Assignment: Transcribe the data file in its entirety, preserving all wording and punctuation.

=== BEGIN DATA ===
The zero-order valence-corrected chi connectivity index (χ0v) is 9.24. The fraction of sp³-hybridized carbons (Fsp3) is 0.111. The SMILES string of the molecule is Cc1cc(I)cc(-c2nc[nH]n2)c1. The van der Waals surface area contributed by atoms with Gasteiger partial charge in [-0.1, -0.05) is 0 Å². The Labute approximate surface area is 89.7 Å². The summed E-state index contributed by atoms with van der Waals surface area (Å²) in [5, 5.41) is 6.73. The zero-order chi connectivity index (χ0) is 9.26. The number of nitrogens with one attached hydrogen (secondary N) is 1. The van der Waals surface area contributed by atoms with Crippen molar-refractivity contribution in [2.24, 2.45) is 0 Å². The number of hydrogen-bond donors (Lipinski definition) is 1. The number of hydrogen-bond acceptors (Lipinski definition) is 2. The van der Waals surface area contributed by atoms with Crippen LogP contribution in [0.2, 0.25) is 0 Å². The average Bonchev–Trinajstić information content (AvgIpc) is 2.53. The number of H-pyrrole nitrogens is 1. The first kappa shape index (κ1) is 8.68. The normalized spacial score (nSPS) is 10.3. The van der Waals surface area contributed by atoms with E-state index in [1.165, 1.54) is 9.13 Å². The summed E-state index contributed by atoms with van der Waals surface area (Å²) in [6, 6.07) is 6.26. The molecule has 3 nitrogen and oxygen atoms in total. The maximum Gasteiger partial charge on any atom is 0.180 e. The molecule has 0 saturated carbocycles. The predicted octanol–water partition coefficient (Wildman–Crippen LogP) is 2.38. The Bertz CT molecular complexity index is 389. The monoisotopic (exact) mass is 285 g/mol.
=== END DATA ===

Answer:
The zero-order valence-corrected chi connectivity index (χ0v) is 9.24. The fraction of sp³-hybridized carbons (Fsp3) is 0.111. The SMILES string of the molecule is Cc1cc(I)cc(-c2nc[nH]n2)c1. The van der Waals surface area contributed by atoms with Gasteiger partial charge in [-0.1, -0.05) is 0 Å². The Labute approximate surface area is 89.7 Å². The summed E-state index contributed by atoms with van der Waals surface area (Å²) in [5, 5.41) is 6.73. The zero-order chi connectivity index (χ0) is 9.26. The number of nitrogens with one attached hydrogen (secondary N) is 1. The van der Waals surface area contributed by atoms with Crippen molar-refractivity contribution in [2.24, 2.45) is 0 Å². The number of hydrogen-bond donors (Lipinski definition) is 1. The number of hydrogen-bond acceptors (Lipinski definition) is 2. The van der Waals surface area contributed by atoms with Crippen LogP contribution in [0.2, 0.25) is 0 Å². The average Bonchev–Trinajstić information content (AvgIpc) is 2.53. The number of H-pyrrole nitrogens is 1. The first kappa shape index (κ1) is 8.68. The normalized spacial score (nSPS) is 10.3. The van der Waals surface area contributed by atoms with E-state index in [1.165, 1.54) is 9.13 Å². The summed E-state index contributed by atoms with van der Waals surface area (Å²) in [6, 6.07) is 6.26. The molecule has 3 nitrogen and oxygen atoms in total. The maximum Gasteiger partial charge on any atom is 0.180 e. The molecule has 0 saturated carbocycles. The predicted octanol–water partition coefficient (Wildman–Crippen LogP) is 2.38. The Bertz CT molecular complexity index is 389. The monoisotopic (exact) mass is 285 g/mol.